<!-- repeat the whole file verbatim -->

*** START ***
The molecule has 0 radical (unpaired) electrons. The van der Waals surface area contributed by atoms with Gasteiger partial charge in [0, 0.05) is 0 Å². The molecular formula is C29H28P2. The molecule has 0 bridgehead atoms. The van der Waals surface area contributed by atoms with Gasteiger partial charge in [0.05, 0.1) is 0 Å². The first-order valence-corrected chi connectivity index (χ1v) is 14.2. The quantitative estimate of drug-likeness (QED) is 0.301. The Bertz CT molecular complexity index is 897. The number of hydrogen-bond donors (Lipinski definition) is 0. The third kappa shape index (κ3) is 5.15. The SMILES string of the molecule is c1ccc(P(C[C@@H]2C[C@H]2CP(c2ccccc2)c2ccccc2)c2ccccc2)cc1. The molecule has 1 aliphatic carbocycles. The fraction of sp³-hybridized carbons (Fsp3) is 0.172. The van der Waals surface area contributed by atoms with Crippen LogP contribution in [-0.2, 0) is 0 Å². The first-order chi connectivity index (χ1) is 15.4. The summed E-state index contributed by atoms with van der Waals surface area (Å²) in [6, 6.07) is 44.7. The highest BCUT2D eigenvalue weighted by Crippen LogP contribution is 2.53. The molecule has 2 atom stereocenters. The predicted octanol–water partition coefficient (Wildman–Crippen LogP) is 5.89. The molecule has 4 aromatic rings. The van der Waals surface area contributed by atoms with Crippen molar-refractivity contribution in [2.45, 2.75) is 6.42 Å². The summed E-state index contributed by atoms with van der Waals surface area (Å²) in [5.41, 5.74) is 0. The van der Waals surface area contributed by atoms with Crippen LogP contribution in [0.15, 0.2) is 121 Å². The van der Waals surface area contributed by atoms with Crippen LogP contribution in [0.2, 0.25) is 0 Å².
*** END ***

The molecule has 0 radical (unpaired) electrons. The van der Waals surface area contributed by atoms with Gasteiger partial charge in [0, 0.05) is 0 Å². The molecular formula is C29H28P2. The molecule has 0 bridgehead atoms. The van der Waals surface area contributed by atoms with Gasteiger partial charge in [0.05, 0.1) is 0 Å². The first-order valence-corrected chi connectivity index (χ1v) is 14.2. The quantitative estimate of drug-likeness (QED) is 0.301. The Bertz CT molecular complexity index is 897. The number of hydrogen-bond donors (Lipinski definition) is 0. The third kappa shape index (κ3) is 5.15. The SMILES string of the molecule is c1ccc(P(C[C@@H]2C[C@H]2CP(c2ccccc2)c2ccccc2)c2ccccc2)cc1. The molecule has 1 aliphatic carbocycles. The fraction of sp³-hybridized carbons (Fsp3) is 0.172. The van der Waals surface area contributed by atoms with Crippen LogP contribution in [-0.2, 0) is 0 Å². The first-order chi connectivity index (χ1) is 15.4. The summed E-state index contributed by atoms with van der Waals surface area (Å²) in [6, 6.07) is 44.7. The highest BCUT2D eigenvalue weighted by Crippen LogP contribution is 2.53. The molecule has 2 atom stereocenters. The predicted octanol–water partition coefficient (Wildman–Crippen LogP) is 5.89. The molecule has 4 aromatic rings. The van der Waals surface area contributed by atoms with Crippen molar-refractivity contribution in [2.45, 2.75) is 6.42 Å². The summed E-state index contributed by atoms with van der Waals surface area (Å²) in [5.41, 5.74) is 0. The van der Waals surface area contributed by atoms with Crippen LogP contribution in [0.15, 0.2) is 121 Å². The van der Waals surface area contributed by atoms with Crippen LogP contribution in [0.2, 0.25) is 0 Å².